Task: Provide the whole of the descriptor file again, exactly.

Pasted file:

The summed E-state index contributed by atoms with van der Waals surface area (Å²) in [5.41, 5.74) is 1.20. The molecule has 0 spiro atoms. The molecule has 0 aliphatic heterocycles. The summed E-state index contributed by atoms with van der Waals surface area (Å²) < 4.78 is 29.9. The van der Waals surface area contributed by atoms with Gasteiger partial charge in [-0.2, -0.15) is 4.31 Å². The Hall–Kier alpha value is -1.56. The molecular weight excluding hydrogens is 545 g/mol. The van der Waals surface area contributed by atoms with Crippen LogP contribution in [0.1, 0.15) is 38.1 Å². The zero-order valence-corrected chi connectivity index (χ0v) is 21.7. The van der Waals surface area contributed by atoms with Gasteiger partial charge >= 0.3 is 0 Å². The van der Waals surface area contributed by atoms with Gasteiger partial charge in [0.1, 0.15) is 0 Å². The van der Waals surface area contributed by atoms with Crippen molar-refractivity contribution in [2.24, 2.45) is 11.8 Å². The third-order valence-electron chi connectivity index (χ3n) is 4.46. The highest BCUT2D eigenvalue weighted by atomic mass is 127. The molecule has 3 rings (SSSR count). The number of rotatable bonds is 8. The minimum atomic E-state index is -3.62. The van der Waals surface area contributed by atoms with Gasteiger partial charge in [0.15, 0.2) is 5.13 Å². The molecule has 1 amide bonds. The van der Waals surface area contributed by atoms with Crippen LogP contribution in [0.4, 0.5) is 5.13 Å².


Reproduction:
The summed E-state index contributed by atoms with van der Waals surface area (Å²) in [5.41, 5.74) is 1.20. The molecule has 0 spiro atoms. The molecule has 0 aliphatic heterocycles. The summed E-state index contributed by atoms with van der Waals surface area (Å²) < 4.78 is 29.9. The van der Waals surface area contributed by atoms with Gasteiger partial charge in [-0.2, -0.15) is 4.31 Å². The Hall–Kier alpha value is -1.56. The molecular weight excluding hydrogens is 545 g/mol. The van der Waals surface area contributed by atoms with Crippen LogP contribution in [0.1, 0.15) is 38.1 Å². The zero-order valence-corrected chi connectivity index (χ0v) is 21.7. The van der Waals surface area contributed by atoms with Gasteiger partial charge >= 0.3 is 0 Å². The van der Waals surface area contributed by atoms with Gasteiger partial charge in [0.1, 0.15) is 0 Å². The van der Waals surface area contributed by atoms with Crippen molar-refractivity contribution in [2.24, 2.45) is 11.8 Å². The third-order valence-electron chi connectivity index (χ3n) is 4.46. The highest BCUT2D eigenvalue weighted by atomic mass is 127. The molecule has 3 rings (SSSR count). The number of rotatable bonds is 8. The minimum atomic E-state index is -3.62. The van der Waals surface area contributed by atoms with Gasteiger partial charge in [0.15, 0.2) is 5.13 Å². The molecule has 1 amide bonds. The van der Waals surface area contributed by atoms with Crippen LogP contribution in [0.4, 0.5) is 5.13 Å².